A report by Hafeezah Nazim for the Seawanhaka Press.
At the BRIC Arts Media House in downtown Brooklyn on March 21, a group of Caribbean writers gathered to discuss the art of storytelling and to celebrate the release of distinguished Trinidadian-American novelist Elizabeth Nunez’s latest work. The event was produced by the Brooklyn-based Caribbean Cultural Theatre. Also participating was writer/photographer Glynn Pogue and author Naomi Jackson, who wrote “The Star Side of Bird Hill” in 2015. “Teaching Caribbean literature at LIU Brooklyn, which sits at the heart of the Caribbean diaspora in New York City, continues to be a thrilling experience in the classroom. And as we saw with this Elizabeth Nunez event, the wider community,” says Maria McGarrity, an English professor at the Brooklyn Campus who moderated the discussion.
McGarrity, along with Juliet Emanuel of Borough of Manhattan Community College writer/photographer Glynn Pogue, and author Naomi Jackson came together to discuss and honor the work of distinguished Trinidadian-American novelist Elizabeth Nunez. “Even In Paradise” is Nunez’s tenth novel, and centers around an English-Trinidadian widower who attempts to find solace in Barbados. During the discussion, McGarrity asked Nunez about her defining of stereotypes in the novel, and her decision to reference losing a family member in the Iraq war. “One of the main characters is a white-Trinidadian. One of the ways you can get visas to come to America is through professional visas. A faster way to get a visa is to agree to serve in the military,” replied Nunez.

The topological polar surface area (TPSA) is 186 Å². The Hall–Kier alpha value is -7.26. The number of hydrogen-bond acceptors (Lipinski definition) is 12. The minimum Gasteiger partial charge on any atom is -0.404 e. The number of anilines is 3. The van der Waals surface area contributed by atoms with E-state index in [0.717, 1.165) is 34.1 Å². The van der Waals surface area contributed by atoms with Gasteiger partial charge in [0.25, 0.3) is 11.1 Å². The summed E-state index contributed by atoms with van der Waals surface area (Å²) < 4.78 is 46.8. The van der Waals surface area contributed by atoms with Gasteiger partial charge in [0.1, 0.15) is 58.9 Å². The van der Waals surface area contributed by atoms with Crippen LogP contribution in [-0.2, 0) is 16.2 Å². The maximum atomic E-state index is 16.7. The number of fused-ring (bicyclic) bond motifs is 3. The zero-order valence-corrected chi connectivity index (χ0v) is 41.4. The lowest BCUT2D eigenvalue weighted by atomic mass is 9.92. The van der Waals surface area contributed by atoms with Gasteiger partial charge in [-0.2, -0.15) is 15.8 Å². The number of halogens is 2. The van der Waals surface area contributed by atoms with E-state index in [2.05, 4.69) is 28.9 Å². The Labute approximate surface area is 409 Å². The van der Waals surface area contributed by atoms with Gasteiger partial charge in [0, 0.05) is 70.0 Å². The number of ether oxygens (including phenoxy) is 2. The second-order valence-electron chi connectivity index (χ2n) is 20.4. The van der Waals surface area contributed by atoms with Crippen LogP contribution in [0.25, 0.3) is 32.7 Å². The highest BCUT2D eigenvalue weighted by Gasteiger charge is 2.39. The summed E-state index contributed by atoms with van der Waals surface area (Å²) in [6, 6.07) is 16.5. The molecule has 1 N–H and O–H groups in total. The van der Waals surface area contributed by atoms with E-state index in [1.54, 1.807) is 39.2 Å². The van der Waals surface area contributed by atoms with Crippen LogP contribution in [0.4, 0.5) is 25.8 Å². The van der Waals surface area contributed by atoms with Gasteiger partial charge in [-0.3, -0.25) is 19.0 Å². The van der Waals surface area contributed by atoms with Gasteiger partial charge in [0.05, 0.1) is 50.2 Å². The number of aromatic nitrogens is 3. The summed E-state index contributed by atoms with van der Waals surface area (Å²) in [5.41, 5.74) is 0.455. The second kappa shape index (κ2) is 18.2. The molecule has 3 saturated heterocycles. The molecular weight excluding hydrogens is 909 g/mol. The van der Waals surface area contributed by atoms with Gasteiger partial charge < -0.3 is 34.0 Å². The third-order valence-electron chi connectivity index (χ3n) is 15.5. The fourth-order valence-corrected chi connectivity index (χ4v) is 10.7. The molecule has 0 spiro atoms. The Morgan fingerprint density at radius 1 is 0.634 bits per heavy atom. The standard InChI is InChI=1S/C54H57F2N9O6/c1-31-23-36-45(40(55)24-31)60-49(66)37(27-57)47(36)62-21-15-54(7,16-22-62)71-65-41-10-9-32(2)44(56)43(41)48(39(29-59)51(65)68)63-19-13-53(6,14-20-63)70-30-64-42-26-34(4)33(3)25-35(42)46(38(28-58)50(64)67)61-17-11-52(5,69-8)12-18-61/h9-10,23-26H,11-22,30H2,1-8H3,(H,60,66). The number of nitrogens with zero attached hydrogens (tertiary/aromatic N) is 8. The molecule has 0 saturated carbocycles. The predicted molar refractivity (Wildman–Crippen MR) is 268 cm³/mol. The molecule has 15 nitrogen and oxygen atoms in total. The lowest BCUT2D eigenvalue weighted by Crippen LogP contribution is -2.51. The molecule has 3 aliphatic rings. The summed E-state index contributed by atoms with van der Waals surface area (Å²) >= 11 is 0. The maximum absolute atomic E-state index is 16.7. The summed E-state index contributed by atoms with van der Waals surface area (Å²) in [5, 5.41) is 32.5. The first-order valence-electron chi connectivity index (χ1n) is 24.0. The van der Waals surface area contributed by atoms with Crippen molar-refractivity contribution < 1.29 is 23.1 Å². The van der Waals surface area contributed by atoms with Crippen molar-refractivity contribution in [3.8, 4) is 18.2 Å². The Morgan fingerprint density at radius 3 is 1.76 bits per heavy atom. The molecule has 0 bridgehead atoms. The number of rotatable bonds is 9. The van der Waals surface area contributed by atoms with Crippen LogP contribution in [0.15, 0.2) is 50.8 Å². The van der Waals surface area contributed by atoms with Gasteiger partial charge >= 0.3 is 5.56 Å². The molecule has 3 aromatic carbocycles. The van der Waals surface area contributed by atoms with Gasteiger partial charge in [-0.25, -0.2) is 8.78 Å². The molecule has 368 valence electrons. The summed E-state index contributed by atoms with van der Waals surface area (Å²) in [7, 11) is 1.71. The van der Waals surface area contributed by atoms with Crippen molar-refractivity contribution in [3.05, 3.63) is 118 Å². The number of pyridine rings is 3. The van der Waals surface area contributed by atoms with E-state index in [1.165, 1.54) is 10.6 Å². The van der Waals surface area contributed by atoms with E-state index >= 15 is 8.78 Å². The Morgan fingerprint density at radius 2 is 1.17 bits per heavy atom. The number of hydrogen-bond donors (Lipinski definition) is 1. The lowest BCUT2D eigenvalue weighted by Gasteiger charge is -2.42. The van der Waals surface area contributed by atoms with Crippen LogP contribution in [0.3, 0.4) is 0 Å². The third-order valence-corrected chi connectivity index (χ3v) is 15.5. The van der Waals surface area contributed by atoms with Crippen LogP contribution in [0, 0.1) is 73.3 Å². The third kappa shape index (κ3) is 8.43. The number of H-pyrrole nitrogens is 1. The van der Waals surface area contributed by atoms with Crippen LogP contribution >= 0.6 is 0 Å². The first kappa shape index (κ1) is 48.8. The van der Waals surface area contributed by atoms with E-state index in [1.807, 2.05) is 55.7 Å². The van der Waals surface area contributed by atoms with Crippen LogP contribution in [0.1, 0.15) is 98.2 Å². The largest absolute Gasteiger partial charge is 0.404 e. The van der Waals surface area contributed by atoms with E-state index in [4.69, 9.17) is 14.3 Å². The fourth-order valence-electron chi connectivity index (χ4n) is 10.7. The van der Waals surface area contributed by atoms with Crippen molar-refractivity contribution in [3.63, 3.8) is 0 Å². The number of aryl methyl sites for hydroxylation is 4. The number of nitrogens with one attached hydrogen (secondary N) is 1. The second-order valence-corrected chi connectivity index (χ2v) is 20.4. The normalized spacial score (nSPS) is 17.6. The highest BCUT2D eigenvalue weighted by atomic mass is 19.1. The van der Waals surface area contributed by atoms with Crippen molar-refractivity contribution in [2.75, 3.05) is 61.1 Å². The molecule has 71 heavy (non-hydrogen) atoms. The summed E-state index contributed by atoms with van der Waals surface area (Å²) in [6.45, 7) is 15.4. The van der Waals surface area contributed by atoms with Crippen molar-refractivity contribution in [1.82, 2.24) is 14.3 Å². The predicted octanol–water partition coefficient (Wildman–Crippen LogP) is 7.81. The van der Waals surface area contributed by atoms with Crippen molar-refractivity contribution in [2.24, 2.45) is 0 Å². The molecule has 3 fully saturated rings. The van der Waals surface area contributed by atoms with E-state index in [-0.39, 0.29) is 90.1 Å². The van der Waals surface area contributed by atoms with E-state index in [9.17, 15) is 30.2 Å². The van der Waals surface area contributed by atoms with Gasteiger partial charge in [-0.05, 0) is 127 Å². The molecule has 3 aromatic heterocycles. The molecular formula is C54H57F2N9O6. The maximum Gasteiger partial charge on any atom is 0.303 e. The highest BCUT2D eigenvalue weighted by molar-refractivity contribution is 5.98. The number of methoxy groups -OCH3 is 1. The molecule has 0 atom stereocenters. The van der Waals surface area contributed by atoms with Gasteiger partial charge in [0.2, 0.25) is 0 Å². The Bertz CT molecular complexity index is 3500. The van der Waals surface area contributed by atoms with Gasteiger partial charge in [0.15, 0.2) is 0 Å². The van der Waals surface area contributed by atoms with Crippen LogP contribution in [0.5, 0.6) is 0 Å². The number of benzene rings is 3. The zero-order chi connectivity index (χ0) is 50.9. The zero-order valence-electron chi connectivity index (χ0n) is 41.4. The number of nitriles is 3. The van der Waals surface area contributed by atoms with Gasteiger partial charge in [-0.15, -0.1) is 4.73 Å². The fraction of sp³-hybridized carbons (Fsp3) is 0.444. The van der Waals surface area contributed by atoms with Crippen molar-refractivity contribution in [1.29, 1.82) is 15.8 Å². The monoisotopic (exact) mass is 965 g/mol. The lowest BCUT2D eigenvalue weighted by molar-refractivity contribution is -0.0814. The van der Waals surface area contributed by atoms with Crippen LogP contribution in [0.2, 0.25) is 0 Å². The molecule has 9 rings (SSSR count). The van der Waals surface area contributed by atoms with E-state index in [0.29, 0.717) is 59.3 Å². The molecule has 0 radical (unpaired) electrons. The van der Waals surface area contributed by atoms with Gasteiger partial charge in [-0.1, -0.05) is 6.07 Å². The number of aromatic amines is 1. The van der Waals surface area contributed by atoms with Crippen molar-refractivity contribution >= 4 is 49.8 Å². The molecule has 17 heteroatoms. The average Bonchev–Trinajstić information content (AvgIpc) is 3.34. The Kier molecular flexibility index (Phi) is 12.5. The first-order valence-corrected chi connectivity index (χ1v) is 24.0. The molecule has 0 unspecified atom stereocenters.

McGarrity, who moderated the discussion with Nunez, teaches a Caribbean literature course at LIU Brooklyn. Ironically, the event was held just days after the death of famed St. Lucian poet Derek Walcott. McGarrity told Seawanhaka over email, “He was a remarkably gifted poet who brought the wondrous complexity of the Caribbean literature and culture to the world through his writing.”